Cheers!

Over the holidays, toasts are usually a thing. Often in a lot of languages: Cheers, some say, or L’Chaim, Prost, Sláinte, Salute, Kampai, Salud … and I didn’t know what was said in the Philippines.

Here’s the thing: there isn’t a direct translation, because the tradition is different.

On Gideon Lasco’s website, he explains how there’s no word for cheers in Tagalog because of the tradition of people drinking from the same glass to mark celebrations and special occasions. That is, unlike having everyone raise their own glass to toast or clink them together, in the Philippines one person becomes the pourer (the tanggero) and fills a glass that gets passed around for everyone to share in a communal way.  The custom is called tagay.

Laso even finds a definition of tagay in a 1630 dictionary, and writes:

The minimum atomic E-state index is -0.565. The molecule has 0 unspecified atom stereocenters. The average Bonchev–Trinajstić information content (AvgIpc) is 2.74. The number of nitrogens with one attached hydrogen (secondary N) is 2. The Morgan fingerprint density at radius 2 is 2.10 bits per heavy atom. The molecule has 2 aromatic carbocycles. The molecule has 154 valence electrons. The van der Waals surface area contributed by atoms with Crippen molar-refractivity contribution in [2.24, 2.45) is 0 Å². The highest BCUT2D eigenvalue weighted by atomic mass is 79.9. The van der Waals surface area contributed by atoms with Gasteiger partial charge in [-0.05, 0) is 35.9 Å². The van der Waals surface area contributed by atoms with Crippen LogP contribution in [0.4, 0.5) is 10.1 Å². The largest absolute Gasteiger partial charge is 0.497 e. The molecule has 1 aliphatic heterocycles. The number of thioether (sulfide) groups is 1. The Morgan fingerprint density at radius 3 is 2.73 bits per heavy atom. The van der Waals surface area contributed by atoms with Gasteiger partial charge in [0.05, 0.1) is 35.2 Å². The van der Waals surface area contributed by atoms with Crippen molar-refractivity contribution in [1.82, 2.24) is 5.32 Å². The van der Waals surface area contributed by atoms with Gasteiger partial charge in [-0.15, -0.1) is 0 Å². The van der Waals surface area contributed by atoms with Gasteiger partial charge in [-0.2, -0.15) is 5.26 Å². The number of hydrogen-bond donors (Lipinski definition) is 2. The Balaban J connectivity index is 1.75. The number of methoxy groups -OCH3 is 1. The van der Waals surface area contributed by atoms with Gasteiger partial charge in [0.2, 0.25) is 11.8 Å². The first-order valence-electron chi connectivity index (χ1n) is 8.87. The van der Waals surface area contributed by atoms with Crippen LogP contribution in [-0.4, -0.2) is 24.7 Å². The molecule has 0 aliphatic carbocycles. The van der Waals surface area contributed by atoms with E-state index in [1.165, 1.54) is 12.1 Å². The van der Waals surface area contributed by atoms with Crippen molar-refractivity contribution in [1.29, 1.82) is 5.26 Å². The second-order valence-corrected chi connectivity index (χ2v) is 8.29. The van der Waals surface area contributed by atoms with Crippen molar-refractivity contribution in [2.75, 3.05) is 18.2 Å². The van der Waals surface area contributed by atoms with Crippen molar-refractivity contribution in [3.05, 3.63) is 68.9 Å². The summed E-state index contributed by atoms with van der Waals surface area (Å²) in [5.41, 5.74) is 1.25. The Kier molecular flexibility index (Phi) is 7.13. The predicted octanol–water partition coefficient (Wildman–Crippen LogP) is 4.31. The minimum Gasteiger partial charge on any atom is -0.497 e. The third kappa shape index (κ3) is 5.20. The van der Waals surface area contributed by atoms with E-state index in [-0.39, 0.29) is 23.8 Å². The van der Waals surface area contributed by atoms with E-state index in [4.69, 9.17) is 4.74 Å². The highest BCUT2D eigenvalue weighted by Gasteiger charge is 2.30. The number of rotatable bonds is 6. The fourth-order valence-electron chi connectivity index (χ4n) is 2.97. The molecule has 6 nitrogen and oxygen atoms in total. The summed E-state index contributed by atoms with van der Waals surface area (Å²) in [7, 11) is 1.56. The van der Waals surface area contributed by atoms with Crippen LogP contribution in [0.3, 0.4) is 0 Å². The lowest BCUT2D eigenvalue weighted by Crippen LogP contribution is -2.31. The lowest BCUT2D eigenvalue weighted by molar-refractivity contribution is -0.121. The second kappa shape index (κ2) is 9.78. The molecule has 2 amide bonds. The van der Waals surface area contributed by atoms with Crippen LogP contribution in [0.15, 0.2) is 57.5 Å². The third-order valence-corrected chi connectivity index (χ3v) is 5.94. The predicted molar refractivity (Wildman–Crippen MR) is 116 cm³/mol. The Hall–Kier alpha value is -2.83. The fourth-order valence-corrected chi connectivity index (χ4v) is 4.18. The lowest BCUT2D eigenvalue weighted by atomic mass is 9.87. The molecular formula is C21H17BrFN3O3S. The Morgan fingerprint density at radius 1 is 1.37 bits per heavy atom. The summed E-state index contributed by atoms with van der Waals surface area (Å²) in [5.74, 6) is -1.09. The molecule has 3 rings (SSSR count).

Then, as now, tagay is defined as the rationing of the liquor around the group using just one cup. Strikingly, this cup is also given a name in the same vocabulario passage, one that is familiar in street corners on Friday nights: tagayan.

You can also read this account on Medium, in which Rina Diane Caballar writes:

The tanggero makes sure that all the drinkers have their fill, that everyone gets their fair share. The drinkers return the favor by drinking bottoms up from the glass, in the custom known as tagayTagay means that you trust each other enough to drink from that single glass. Tagay means everyone is united. Tagay is synonymous with goodwill and camaraderie.

 

Published by Michael Janairo

Writer. Reader. Coffee drinker. Fiction. Poetry. Art. Museums. (My family name is pronounced "ha NIGH row.")

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